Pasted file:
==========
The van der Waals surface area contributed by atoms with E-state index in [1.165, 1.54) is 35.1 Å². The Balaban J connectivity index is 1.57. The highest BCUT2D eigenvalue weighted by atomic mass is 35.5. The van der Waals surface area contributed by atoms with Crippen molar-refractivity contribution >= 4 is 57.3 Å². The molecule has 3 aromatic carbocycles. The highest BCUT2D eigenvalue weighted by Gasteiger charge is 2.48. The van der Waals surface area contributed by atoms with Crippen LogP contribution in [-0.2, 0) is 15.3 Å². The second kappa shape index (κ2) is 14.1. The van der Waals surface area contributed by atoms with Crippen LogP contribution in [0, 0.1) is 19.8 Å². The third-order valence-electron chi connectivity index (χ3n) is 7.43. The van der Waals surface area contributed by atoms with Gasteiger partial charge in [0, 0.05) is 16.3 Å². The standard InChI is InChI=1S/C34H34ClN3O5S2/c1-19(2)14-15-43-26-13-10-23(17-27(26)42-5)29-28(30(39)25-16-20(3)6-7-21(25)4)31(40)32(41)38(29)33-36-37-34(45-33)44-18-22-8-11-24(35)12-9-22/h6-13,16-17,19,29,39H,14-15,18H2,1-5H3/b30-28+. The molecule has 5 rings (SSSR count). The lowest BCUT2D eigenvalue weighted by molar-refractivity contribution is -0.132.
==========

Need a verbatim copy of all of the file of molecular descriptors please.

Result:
The van der Waals surface area contributed by atoms with E-state index in [1.165, 1.54) is 35.1 Å². The Balaban J connectivity index is 1.57. The highest BCUT2D eigenvalue weighted by atomic mass is 35.5. The van der Waals surface area contributed by atoms with Crippen molar-refractivity contribution >= 4 is 57.3 Å². The molecule has 3 aromatic carbocycles. The highest BCUT2D eigenvalue weighted by Gasteiger charge is 2.48. The van der Waals surface area contributed by atoms with Crippen LogP contribution in [-0.2, 0) is 15.3 Å². The second kappa shape index (κ2) is 14.1. The van der Waals surface area contributed by atoms with Crippen LogP contribution in [0, 0.1) is 19.8 Å². The third-order valence-electron chi connectivity index (χ3n) is 7.43. The van der Waals surface area contributed by atoms with Gasteiger partial charge in [0, 0.05) is 16.3 Å². The standard InChI is InChI=1S/C34H34ClN3O5S2/c1-19(2)14-15-43-26-13-10-23(17-27(26)42-5)29-28(30(39)25-16-20(3)6-7-21(25)4)31(40)32(41)38(29)33-36-37-34(45-33)44-18-22-8-11-24(35)12-9-22/h6-13,16-17,19,29,39H,14-15,18H2,1-5H3/b30-28+. The molecule has 5 rings (SSSR count). The lowest BCUT2D eigenvalue weighted by molar-refractivity contribution is -0.132.